I attended a lively and entertaining talk by Glasgow-based textile artist, Jilli Blackwood yesterday. Her famous ‘Slash and Show’ textiles are a riot of colour and texture and embellishment. They include hand-dyed fabrics, layering, weaving, pleating, with freely worked hand and machine embroidery. She has a loom in her home studio, and this informs her work, and she returns to weaving between her embroidery projects.
I had researched this artist in respect to contemporary embroidery in an earlier article, so will not repeat that material here.
As a third year graduate, Jilli had been invited to meet fashion designer, Jean Muir, who encouraged her to make a 1 metre square version of a layered and cut sample. She also offered Jilli a job, which she turned down, despite being a huge fan of Muir’s designs. Jilli strikes me as a very independent person, who was keen to develop her own ideas.
Her breakthrough moment for the future direction for her work came with the Millenium Kilt, an altered, second-hand kilt with a three-dimensional surface created with the techniques mentioned above. She told us that she had had a last minute moment of doubt about exhibiting the kilt in The McManus Galleries in Dundee (2000) as part of an exhibition called ‘Textiles for the 21st Century’. Was an ‘altered’ garment an original work of art? However, she need not have worried, as it went on to win the award for first prize and was then exhibited at the V&A as part of an exhibition called ‘Men In Skirts‘. Despite several offers to buy this piece, Jilli retained ownership of it, but went on to create a series of similar pieces for sale. A collection of ‘Art to Wear’ pieces, forms another series, including kimonos.
Jilli Blackwood, Millenium Kilt, 1999-2000
It was interesting to hear about Jilli’s working practice: the piece above started as a sketch on an envelope, before hands-on work on the kilt itself. At other times she will dye the fabrics first. She uses Kemtex dyes because of their light-fast qualities. The dyed fabrics will be hung together so that she can see how the colours interact, as she selects a colour palette for the project in hand. Next, an A4 – A3 sized sample may be made, before the full sized piece is worked on. The work moves from floor to wall to sewing machine as Jilli works on it by hand and with her sewing machine, adding and subtracting elements until she is happy with the outcome. This process can take several years to complete on a single piece. Although, The Glasgow School of Art can make digitally rendered prints if large scale production is required.
One piece that she brought along to show us had not, she felt, worked, but instead of discarding it, she ended up cutting it in half, re-joining it with two upward arcing lines now meeting in the centre. This gave it a new dynamism that resembled various buildings she had seen, and Jilli wondered if the influence of this architecture had subliminally affected her development of the piece. The colour was altered by folding and over-dyeing the wall hanging several times, and it now has a background of dark lines with the bright pink elements glowing against it.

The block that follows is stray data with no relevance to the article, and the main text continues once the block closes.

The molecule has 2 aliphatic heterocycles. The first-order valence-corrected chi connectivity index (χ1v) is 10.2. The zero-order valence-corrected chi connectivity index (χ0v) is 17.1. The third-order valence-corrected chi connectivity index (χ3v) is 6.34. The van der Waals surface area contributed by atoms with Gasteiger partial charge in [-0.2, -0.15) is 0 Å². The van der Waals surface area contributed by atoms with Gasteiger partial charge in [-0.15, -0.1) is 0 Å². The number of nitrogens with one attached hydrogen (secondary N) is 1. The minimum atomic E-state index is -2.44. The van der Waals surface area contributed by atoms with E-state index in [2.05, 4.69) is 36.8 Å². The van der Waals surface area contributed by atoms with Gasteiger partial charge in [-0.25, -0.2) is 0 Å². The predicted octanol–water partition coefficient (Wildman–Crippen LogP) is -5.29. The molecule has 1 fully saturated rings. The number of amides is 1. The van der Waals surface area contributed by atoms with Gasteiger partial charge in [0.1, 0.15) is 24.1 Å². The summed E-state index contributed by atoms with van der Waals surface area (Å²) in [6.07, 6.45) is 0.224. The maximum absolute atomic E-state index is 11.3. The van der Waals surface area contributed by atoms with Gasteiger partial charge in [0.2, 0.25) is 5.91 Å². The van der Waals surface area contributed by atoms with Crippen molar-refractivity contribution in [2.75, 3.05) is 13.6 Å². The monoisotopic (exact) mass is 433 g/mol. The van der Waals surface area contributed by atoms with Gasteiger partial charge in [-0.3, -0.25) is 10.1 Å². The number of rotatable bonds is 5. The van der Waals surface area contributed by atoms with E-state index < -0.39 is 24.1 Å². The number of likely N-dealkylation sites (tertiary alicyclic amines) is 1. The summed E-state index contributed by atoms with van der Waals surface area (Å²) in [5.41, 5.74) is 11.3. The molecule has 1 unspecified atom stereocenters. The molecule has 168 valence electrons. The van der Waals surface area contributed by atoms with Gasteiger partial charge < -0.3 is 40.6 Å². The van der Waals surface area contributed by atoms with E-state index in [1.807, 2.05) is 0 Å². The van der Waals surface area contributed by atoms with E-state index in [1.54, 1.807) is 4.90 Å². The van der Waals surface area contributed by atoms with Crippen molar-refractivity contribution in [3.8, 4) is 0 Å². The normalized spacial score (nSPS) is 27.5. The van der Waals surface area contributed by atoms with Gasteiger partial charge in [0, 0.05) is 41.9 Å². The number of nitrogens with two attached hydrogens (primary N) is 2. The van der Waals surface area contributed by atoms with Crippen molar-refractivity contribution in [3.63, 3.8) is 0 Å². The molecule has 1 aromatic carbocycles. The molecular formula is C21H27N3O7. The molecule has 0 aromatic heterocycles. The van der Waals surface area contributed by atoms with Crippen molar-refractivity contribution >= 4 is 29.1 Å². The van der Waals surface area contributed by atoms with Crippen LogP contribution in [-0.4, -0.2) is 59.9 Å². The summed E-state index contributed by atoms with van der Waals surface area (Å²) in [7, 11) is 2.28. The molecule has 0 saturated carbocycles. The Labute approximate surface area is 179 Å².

She advised us to try to develop our own ‘handwriting’ through playing with materials (much as we have been doing on the course!), because everything has been done before, it is just a case of putting one’s own mark on the different techniques available.
Another piece that I found interesting, consisted of a black ground fabric with machine sewn, irregular rectangles of silver leather attached. This had started as a landscape-format wall hanging, had been cut in half and joined to make a long portrait-format wall hanging, and had ended up being made into a skirt as a wearable piece of art. Jilli was sporting some of her wearable art in the form of a hat and tunic dress as she was speaking to us.
For the Flag Handover Ceremony at the 2010 Commonwealth Games in Delhi, Jilli designed an eye-catching red tartan for the entire Scottish team. One aspect that she had to give thought to was that it had to be ‘larger than life’ as the human figures would be tiny in the huge stadium to the audience there, but would also be seen around the world on television. The design had to work in these two, very different situations.
After she had designed the Team Scotland parade outfit for 2014 Commonwealth Games, she was dismayed to find that the outfits had been photographed for publicity purposes, against a green countryside background, instead of the grey or dark background that she had envisaged. The interaction between colours is very important to this artist.
However the green in the photographs went on to inspire a bright green tartan which was used in the World Anti Doping Agency space at the games.
Jilli Blackwood, WADA design, Commonwealth Games 2014
More recent work has been embroidery over worn, antique, South African rugs, echoing the existing pattern. Jilli mentioned that as well as being extremely hard to work on, she was amazed to find all the ‘errors’ in the seemingly perfect patterns on the rugs.
Her future plans include re-branding her website and producing a luxury catalogue and generally ‘raising her game’.
We were allowed to handle some of her artwork and samples, which brought home the highly textured nature of the work.
What can I learn from this artist?
This was a timely example of how wonderful textiles can be created or altered, and will feed into my experimental approach to creating textiles on Part 5 of the course. Jilli’s playful, colourful, ‘anything goes’ approach was very refreshing, as was her persistence with pieces that aren’t quite working, but can be altered and re-formed by changing the format or colour palette, for example.
http://www.jeanmuir.info/pages/secret_life.shtml Accessed 12/05/17
https://www.jilliblackwood.com/ Accessed 12/05/17
http://www.kemtex.co.uk/ Accessed 12/05/17
http://www.vam.ac.uk/content/articles/m/men-in-skirts/ Accessed 12/05/17